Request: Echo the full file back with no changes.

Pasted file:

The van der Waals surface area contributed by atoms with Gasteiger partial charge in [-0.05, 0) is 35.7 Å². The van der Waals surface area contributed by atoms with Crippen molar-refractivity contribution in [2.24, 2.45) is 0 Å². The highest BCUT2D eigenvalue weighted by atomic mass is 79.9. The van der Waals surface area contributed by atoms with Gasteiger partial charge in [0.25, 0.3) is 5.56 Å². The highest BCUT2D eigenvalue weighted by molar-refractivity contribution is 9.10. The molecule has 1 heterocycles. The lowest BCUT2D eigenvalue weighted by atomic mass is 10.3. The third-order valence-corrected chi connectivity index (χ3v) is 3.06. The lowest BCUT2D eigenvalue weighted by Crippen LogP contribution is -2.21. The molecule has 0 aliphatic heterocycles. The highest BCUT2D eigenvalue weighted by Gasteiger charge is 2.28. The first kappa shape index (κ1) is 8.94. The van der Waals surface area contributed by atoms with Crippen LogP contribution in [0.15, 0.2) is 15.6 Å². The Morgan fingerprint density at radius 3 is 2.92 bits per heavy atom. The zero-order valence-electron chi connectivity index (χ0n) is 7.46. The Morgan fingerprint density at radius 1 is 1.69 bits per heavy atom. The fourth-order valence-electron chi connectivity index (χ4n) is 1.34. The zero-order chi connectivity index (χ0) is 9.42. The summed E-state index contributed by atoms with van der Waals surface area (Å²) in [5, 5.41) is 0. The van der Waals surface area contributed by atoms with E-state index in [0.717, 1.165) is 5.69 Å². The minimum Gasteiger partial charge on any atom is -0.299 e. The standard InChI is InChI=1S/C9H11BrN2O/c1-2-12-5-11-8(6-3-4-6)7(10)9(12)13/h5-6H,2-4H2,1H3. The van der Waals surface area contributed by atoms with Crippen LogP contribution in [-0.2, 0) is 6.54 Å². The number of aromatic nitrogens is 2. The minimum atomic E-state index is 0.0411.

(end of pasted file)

The van der Waals surface area contributed by atoms with Gasteiger partial charge in [-0.05, 0) is 35.7 Å². The van der Waals surface area contributed by atoms with Crippen molar-refractivity contribution in [2.24, 2.45) is 0 Å². The highest BCUT2D eigenvalue weighted by atomic mass is 79.9. The van der Waals surface area contributed by atoms with Gasteiger partial charge in [0.25, 0.3) is 5.56 Å². The highest BCUT2D eigenvalue weighted by molar-refractivity contribution is 9.10. The molecule has 1 heterocycles. The lowest BCUT2D eigenvalue weighted by atomic mass is 10.3. The third-order valence-corrected chi connectivity index (χ3v) is 3.06. The lowest BCUT2D eigenvalue weighted by Crippen LogP contribution is -2.21. The molecule has 0 aliphatic heterocycles. The highest BCUT2D eigenvalue weighted by Gasteiger charge is 2.28. The first kappa shape index (κ1) is 8.94. The van der Waals surface area contributed by atoms with Crippen LogP contribution in [0.15, 0.2) is 15.6 Å². The Morgan fingerprint density at radius 3 is 2.92 bits per heavy atom. The zero-order valence-electron chi connectivity index (χ0n) is 7.46. The Morgan fingerprint density at radius 1 is 1.69 bits per heavy atom. The fourth-order valence-electron chi connectivity index (χ4n) is 1.34. The zero-order chi connectivity index (χ0) is 9.42. The summed E-state index contributed by atoms with van der Waals surface area (Å²) in [5, 5.41) is 0. The van der Waals surface area contributed by atoms with E-state index in [0.717, 1.165) is 5.69 Å². The minimum Gasteiger partial charge on any atom is -0.299 e. The standard InChI is InChI=1S/C9H11BrN2O/c1-2-12-5-11-8(6-3-4-6)7(10)9(12)13/h5-6H,2-4H2,1H3. The van der Waals surface area contributed by atoms with Crippen LogP contribution in [-0.2, 0) is 6.54 Å². The number of aromatic nitrogens is 2. The minimum atomic E-state index is 0.0411.